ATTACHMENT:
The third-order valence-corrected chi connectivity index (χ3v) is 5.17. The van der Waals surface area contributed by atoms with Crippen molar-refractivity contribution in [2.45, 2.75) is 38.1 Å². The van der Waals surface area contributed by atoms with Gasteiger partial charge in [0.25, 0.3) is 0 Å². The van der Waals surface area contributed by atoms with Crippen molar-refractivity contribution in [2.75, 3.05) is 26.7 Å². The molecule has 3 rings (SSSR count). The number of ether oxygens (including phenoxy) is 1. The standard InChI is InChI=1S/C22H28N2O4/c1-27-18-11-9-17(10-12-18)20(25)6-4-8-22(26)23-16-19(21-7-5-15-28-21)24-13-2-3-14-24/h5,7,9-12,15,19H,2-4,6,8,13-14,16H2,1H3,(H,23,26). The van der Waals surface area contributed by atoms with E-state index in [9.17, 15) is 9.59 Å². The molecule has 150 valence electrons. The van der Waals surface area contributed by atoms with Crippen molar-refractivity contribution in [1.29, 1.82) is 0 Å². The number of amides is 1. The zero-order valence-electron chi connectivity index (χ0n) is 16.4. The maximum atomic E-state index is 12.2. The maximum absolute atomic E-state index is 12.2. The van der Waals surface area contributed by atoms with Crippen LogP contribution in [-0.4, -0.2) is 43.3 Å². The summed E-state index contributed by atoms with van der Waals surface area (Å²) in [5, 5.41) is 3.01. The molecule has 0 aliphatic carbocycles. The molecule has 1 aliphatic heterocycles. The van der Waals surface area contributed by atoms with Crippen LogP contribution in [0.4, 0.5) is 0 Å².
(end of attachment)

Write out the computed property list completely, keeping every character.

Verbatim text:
The third-order valence-corrected chi connectivity index (χ3v) is 5.17. The van der Waals surface area contributed by atoms with Crippen molar-refractivity contribution in [2.45, 2.75) is 38.1 Å². The van der Waals surface area contributed by atoms with Gasteiger partial charge in [0.25, 0.3) is 0 Å². The van der Waals surface area contributed by atoms with Crippen molar-refractivity contribution in [2.75, 3.05) is 26.7 Å². The molecule has 3 rings (SSSR count). The number of ether oxygens (including phenoxy) is 1. The standard InChI is InChI=1S/C22H28N2O4/c1-27-18-11-9-17(10-12-18)20(25)6-4-8-22(26)23-16-19(21-7-5-15-28-21)24-13-2-3-14-24/h5,7,9-12,15,19H,2-4,6,8,13-14,16H2,1H3,(H,23,26). The van der Waals surface area contributed by atoms with E-state index in [9.17, 15) is 9.59 Å². The molecule has 150 valence electrons. The van der Waals surface area contributed by atoms with Crippen molar-refractivity contribution in [1.29, 1.82) is 0 Å². The number of amides is 1. The zero-order valence-electron chi connectivity index (χ0n) is 16.4. The maximum atomic E-state index is 12.2. The maximum absolute atomic E-state index is 12.2. The van der Waals surface area contributed by atoms with Crippen LogP contribution in [-0.4, -0.2) is 43.3 Å². The summed E-state index contributed by atoms with van der Waals surface area (Å²) in [5, 5.41) is 3.01. The molecule has 0 aliphatic carbocycles. The molecule has 1 aliphatic heterocycles. The van der Waals surface area contributed by atoms with Crippen LogP contribution in [0.4, 0.5) is 0 Å².